Just imagine how wonderful our lives as gay men (for those readers who are) could and would be if we practiced what we preached in terms of how we treat one another.
On September 5, 1996, I join several thousand other people for the Boston-NY AIDS Bike Ride. I ride in memory of my dear friend, Van R. Ault, who died of AIDS on April 2, 1996, at the age of 39.
I have done the New York AIDS Walk twice, as well as the Walk in San Francisco, where I also did the local AIDS Bike-A-Thon. At all those events, almost without exception, lesbians and straights were warm, friendly and talkative, while the gay men (and the gay men alone) were cold as ice. When I attended the rider orientation for the Boston-NY AIDS Bike Ride at New York's Lesbian & Gay Community Center, all the women in attendance were, once again, friendly and warm, while the men would not look at or speak to anyone, for any reason. Once again they brought their "Stand and Model" attitude of the bars to an AIDS fundraiser.
I go over in my head other places I have been over the years, where I have seen entire rooms filled with gay men who treated one another this way without exception: gay synagogues, gay churches, bookstores that were gay- but not porn-oriented, coffee shops, and Gay and Lesbian Community Services Centers on both coasts. All of these places have become overrun with gay men who feel that they are simply too fabulous and too gorgeous to speak to one another.
I think of my beloved friend Van Ault (1956-1996), and all the other people I have known who died of AIDS, and I wonder how in the world, under conditions of such widespread disease and death, can we continue to treat one another this way? With so many of us dead or dying, isn't it time we let go of our 1978 disco queen mentality?
ACT UP often talks about quality of life for people with AIDS. Usually they refer to physical quality, but what about emotional quality? It is believed, in medical circles, that the will to live can often make the difference between life and death in cases of terminal illness. Just what are we giving people with AIDS (and everyone else) to live for, when our refusal to be civil to one another becomes the foundation of our culture? I pose this question even though I myself am HIV-negative because the issue in question is not just the quality of my life, but the quality of all our lives.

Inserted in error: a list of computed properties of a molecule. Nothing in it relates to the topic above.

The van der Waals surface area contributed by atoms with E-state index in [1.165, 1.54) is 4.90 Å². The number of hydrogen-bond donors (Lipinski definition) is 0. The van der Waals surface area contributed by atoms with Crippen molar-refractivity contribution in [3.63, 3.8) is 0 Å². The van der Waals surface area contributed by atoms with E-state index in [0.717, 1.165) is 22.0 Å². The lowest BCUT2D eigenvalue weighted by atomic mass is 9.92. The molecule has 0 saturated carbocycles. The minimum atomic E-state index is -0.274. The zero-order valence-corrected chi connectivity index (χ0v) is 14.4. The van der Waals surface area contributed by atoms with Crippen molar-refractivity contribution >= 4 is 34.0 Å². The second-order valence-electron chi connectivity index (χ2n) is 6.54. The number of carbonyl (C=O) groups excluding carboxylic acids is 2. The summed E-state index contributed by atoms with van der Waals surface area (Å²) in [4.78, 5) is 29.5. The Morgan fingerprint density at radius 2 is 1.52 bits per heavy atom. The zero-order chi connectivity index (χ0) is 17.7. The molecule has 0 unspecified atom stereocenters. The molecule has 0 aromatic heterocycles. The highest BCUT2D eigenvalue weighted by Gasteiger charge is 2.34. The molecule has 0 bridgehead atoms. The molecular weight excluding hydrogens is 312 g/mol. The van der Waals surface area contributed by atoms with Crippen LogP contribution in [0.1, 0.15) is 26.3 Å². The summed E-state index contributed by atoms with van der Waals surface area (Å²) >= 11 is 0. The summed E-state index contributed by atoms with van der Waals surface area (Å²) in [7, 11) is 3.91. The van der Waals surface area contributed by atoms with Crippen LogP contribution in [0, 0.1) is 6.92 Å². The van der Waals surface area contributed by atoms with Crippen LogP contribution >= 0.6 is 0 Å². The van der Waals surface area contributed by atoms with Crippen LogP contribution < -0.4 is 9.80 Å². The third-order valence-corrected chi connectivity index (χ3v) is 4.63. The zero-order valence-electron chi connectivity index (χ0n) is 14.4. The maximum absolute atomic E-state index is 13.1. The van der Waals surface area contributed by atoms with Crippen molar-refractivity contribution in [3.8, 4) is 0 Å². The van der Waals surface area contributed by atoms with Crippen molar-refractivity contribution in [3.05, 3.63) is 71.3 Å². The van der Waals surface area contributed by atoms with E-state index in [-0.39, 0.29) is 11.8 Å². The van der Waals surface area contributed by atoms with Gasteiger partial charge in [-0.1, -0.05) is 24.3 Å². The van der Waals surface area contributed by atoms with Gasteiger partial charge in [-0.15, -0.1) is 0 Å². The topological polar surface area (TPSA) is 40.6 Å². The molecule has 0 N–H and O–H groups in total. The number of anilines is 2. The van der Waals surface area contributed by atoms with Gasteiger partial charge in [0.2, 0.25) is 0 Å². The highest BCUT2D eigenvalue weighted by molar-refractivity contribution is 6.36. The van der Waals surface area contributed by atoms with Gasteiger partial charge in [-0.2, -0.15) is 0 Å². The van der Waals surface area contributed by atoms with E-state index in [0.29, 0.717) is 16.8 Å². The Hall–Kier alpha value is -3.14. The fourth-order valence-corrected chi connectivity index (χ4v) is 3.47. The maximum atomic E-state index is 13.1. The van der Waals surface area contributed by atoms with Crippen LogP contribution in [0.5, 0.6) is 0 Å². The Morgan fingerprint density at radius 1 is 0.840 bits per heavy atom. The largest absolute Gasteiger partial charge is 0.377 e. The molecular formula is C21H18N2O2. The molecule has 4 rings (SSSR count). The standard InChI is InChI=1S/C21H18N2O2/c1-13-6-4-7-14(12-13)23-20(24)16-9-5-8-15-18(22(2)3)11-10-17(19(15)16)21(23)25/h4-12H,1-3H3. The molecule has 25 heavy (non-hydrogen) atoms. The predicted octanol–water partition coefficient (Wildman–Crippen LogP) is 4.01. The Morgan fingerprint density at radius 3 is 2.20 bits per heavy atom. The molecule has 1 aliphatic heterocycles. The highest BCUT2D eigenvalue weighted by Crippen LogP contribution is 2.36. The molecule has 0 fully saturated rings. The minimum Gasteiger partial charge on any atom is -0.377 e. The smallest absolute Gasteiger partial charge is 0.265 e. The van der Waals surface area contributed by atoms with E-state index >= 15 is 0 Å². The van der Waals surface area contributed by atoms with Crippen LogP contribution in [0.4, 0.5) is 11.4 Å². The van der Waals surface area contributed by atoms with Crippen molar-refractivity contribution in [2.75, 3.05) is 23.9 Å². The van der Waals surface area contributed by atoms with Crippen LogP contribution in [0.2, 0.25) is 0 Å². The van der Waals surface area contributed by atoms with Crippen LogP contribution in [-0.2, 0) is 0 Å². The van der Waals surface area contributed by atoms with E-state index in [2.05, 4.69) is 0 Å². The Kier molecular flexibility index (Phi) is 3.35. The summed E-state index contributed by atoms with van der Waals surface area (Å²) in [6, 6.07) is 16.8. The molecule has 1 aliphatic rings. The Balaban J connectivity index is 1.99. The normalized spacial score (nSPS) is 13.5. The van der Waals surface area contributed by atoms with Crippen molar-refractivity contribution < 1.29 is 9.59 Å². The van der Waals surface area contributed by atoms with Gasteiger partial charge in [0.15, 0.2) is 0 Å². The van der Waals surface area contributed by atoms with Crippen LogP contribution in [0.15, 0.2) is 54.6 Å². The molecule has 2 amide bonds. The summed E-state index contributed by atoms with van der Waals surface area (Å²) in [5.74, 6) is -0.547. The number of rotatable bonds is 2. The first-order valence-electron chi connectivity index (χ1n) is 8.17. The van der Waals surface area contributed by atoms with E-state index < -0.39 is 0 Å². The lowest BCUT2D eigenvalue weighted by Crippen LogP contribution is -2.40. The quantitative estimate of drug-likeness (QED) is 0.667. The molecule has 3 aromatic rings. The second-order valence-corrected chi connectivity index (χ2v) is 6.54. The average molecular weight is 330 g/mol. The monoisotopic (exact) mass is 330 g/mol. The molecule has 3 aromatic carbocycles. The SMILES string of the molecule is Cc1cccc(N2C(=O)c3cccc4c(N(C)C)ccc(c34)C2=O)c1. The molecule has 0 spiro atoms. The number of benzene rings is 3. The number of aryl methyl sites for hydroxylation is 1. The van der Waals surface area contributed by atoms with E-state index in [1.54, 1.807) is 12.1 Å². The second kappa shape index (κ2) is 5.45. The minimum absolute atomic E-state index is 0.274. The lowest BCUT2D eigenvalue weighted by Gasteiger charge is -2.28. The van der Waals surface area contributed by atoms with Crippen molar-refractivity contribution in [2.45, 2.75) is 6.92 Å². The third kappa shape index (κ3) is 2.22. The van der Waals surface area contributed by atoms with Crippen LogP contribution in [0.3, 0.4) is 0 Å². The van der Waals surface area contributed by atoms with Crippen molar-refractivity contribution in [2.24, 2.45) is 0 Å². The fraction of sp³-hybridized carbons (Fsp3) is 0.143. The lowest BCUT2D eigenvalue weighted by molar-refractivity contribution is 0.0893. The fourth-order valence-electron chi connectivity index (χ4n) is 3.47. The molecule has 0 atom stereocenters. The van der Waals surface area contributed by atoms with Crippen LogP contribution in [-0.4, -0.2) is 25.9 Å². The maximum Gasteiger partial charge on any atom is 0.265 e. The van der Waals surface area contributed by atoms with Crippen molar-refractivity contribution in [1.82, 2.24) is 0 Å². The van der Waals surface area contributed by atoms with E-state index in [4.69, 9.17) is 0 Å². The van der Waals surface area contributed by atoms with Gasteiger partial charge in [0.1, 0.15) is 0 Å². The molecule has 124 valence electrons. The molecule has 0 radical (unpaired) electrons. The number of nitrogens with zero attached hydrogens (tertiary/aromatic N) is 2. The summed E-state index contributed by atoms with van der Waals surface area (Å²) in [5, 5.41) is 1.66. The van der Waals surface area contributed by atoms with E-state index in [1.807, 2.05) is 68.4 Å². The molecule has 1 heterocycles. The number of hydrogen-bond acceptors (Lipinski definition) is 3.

Just imagine, if you will, how wonderful our lives could be if we viewed one another as human beings, and not as objects to fuck and discard. Just imagine how wonderful and fulfilling our lives would be if we didn't consider lack of sexual attraction to be a valid reason to hold a lifelong grudge . . . if we didn't view rude and vindictive behavior as "camp" . . . if we realized that lesbians are our friends and allies and are not "taking over the community," but are, in fact, wonderful people who were the first volunteer caretakers for people with AIDS. Just imagine how truly fabulous our lives could be if two gay men could sit and talk to each other, and love each other, regardless of whether or not there were sexual feelings between them.
Perhaps such a community would be a place where people with AIDS could feel truly at home, loved and nurtured, and perhaps these feelings would improve the quality of their lives and extend their lives.
Perhaps if we didn't all think that we were so damn piss-elegant and above each other, but showed a little respect towards each other, then the world would have more respect for us.
And perhaps, for everyone in our community, regardless of their HIV status, feeling love, acceptance and nurturing instead of constant rejection would remove the need to abuse alcohol, a trap into which so many of us have fallen.
I ride in the Boston-NY AIDS Bike Ride in memory of Van R. Ault, and I hope that my words will be felt and understood by fellow riders, and by everyone who reads this.
Nineteen seventy-eight is long gone. It's time we learned to love each other while we are still here.
Back to the October 1996 issue of Body Positive magazine.